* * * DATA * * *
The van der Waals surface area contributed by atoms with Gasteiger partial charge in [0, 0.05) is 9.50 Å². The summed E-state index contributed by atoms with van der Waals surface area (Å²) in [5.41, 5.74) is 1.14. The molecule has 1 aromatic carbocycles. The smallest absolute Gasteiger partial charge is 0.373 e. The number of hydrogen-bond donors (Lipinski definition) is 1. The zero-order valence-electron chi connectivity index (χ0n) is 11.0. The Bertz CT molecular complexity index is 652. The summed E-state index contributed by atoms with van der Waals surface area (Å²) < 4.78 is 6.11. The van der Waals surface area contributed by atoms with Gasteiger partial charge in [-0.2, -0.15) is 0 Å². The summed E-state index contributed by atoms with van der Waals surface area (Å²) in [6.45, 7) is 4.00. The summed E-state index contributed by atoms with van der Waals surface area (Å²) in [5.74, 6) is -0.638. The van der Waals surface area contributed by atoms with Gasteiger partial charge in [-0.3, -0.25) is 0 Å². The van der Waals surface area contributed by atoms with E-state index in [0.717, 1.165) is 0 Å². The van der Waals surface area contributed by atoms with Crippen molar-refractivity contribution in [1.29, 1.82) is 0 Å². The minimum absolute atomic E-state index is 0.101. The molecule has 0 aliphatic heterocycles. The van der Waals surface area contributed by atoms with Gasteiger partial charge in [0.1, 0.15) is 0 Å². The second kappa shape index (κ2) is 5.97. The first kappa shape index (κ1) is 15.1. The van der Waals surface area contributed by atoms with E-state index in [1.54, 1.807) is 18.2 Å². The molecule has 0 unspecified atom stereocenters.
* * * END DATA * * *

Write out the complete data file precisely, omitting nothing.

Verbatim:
The van der Waals surface area contributed by atoms with Gasteiger partial charge in [0, 0.05) is 9.50 Å². The summed E-state index contributed by atoms with van der Waals surface area (Å²) in [5.41, 5.74) is 1.14. The molecule has 1 aromatic carbocycles. The smallest absolute Gasteiger partial charge is 0.373 e. The number of hydrogen-bond donors (Lipinski definition) is 1. The zero-order valence-electron chi connectivity index (χ0n) is 11.0. The Bertz CT molecular complexity index is 652. The summed E-state index contributed by atoms with van der Waals surface area (Å²) < 4.78 is 6.11. The van der Waals surface area contributed by atoms with Gasteiger partial charge in [-0.2, -0.15) is 0 Å². The summed E-state index contributed by atoms with van der Waals surface area (Å²) in [6.45, 7) is 4.00. The summed E-state index contributed by atoms with van der Waals surface area (Å²) in [5.74, 6) is -0.638. The van der Waals surface area contributed by atoms with Gasteiger partial charge in [-0.3, -0.25) is 0 Å². The van der Waals surface area contributed by atoms with E-state index in [0.717, 1.165) is 0 Å². The van der Waals surface area contributed by atoms with Crippen molar-refractivity contribution in [1.29, 1.82) is 0 Å². The minimum absolute atomic E-state index is 0.101. The molecule has 0 aliphatic heterocycles. The van der Waals surface area contributed by atoms with Gasteiger partial charge in [0.1, 0.15) is 0 Å². The second kappa shape index (κ2) is 5.97. The first kappa shape index (κ1) is 15.1. The van der Waals surface area contributed by atoms with E-state index in [1.54, 1.807) is 18.2 Å². The molecule has 0 unspecified atom stereocenters.